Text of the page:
SQLite and ActiveRecord

Introduction

This was intended to be a quick post about how to use the embedded relational database "SQLite" with a Ruby/Sinatra application but will also include information on incorporating the ActiveRecord pattern as well.

We'll look at installing and setting up SQLite and incorporating the ActiveRecord pattern using the open-source library of the same name (which is included as part of the Ruby on Rails Framework).

SQLite

Typically if you're developing an application in Ruby using the Ruby on Rails framework then you'll use SQLite in development and then switch over to another database for production (maybe MySQL or PostgreSQL).

What most people don't realise is that if you have a low traffic website then SQLite is fine to use.

The only thing to be aware of when using SQLite in production is that it inherently isn't designed to scale. To help clarify, the author of SQLite had this to say on the subject…

SQLite usually will work great as the database engine for low to medium traffic websites. The amount of web traffic that SQLite can handle depends, of course, on how heavily the website uses its database. Generally speaking, any site that gets fewer than 100K hits/day should work fine with SQLite. The 100K hits/day figure is a conservative estimate, not a hard upper bound. SQLite has been demonstrated to work with 10 times that amount of traffic.

SQLite will normally work fine as the database backend to a website. But if your website is so busy that you are thinking of splitting the database component off onto a separate machine, then you should definitely consider using an enterprise-class client/server database engine instead of SQLite.

ActiveRecord

So most Ruby developers will know of ActiveRecord but may not realise that it's actually an architectural pattern and the term was originally coined by Martin Fowler (a legend in the field of software engineering and data modeling).

The pattern describes how to provide an Interface that lets the user interact with a relational database in a more user friendly fashion rather than constructing their own SQL queries.

We'll be using Ruby on Rails' implementation of the pattern which they've extracted into an external library/module (so it's not specifically reliant on the Ruby on Rails framework if you're using something more lightweight like Sinatra).

Installation

There are a couple of things we need to do:

  1. Install the SQLite libraries
  2. Install the SQLite Ruby module
  3. Install the ActiveRecord Ruby module

So if you have Homebrew installed then you can simply run brew install sqlite.

Note: you may need to run brew --force link afterwards, as a much older version of SQLite is already installed on the Mac OS and so the OS will attempt to load that first.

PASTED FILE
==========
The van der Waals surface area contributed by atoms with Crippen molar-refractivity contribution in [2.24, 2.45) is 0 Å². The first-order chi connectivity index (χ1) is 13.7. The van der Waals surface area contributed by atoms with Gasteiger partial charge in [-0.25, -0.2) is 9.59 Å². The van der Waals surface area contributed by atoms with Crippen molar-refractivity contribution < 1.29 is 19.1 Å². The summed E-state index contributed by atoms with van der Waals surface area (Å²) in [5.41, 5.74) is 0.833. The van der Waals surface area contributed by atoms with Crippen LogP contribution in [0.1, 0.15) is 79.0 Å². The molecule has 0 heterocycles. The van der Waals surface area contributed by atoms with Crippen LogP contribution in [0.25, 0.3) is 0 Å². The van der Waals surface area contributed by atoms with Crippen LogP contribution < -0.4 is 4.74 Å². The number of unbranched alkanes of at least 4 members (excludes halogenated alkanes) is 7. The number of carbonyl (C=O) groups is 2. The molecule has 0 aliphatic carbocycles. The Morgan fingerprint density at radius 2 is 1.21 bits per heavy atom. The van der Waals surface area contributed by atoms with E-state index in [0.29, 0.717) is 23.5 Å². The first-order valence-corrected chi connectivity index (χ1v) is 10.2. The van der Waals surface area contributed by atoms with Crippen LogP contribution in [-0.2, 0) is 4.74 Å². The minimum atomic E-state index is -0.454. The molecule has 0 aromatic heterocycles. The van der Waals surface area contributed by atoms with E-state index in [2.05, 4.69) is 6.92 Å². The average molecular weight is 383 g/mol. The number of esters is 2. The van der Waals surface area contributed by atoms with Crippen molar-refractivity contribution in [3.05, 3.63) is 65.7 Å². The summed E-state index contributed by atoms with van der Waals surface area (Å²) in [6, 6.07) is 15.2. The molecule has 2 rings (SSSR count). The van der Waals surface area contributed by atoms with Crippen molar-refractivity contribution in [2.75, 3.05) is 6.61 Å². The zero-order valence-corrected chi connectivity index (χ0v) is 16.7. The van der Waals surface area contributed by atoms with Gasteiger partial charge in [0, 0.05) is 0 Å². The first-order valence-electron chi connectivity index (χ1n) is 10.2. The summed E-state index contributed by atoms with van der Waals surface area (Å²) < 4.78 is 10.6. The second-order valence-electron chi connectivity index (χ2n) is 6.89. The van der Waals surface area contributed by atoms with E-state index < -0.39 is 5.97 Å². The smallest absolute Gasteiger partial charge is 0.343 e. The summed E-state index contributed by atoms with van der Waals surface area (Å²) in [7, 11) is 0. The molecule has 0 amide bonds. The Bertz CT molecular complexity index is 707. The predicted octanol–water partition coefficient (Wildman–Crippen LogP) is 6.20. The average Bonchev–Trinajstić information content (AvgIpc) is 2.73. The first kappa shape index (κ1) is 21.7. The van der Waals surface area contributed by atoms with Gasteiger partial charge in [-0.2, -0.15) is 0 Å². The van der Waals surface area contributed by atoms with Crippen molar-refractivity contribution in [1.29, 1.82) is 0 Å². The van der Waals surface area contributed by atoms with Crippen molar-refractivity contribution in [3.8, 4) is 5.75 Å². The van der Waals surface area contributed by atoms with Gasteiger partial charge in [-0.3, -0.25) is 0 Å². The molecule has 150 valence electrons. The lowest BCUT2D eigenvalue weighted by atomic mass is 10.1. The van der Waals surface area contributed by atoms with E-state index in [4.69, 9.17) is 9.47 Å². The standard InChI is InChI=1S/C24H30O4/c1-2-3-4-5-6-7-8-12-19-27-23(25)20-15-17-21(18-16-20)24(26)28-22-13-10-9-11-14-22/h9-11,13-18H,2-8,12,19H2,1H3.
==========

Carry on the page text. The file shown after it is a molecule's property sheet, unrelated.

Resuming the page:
To install the ruby module just run gem install sqlite3

To install the ActiveRecord ruby module just run gem install activerecord

Command Line Tool

Once the SQLite libraries are installed you will have access to a command line tool that lets you directly inspect the contents of a SQLite database file.

For example, if you have a database file called test.db then you can run sqlite3 test.db to open the database.

You can then run SQL commands against the database such as select * from tableName; (notice the semicolon at the end ; you'll need this otherwise the command won't know when it is considered completed, the plus side is that you can write complex SQL queries across multiple lines).

Set-up

Imagine we have a single file sqlite-example.rb with the following content…

require 'active_record'

ActiveRecord::Base.logger = Logger.new(File.open('database.log', 'w'))

ActiveRecord::Base.establish_connection(
  :adapter  => 'sqlite3',
  :database => 'example.db'
)

…so let's analyse what this script is doing.

First thing we're doing is loading the SQLite module.

Second, ActiveRecord allows us to specify a recipient for any log information. In this instance we store any log information into a file called database.log. We could also send the log information directly to the terminal screen using Logger.new(STDERR) instead.

Thirdly, we actually connect to the SQLite database. ActiveRecord has adapters for multiple databases and so here we specify we're using SQLite and that we want to connect to the example.db database. We could store data all in memory if we wanted (e.g. it wouldn't persist after the application has finished running), we do this by changing to…

:database => ':memory:'

Schema

As you should probably already know, we need to define a Schema for our database. Because although we're using an ActiveRecord interface we're still interacting with a relational database underneath that layer.

A Schema helps dictate in code what the structure of the database should be and what the different columns/rows and data types should be used.

To do this we'll add…

ActiveRecord::Schema.define do
  unless ActiveRecord::Base.connection.tables.include? 'albums'
    create_table :albums do |table|
      table.column :title,     :string
      table.column :performer, :string
    end
  end

  unless ActiveRecord::Base.connection.tables.include? 'tracks'
    create_table :tracks do |table|
      table.column :album_id,     :integer # foreign key <table-name-singular>_id (i.e. this is the primary key from the 'albums' table)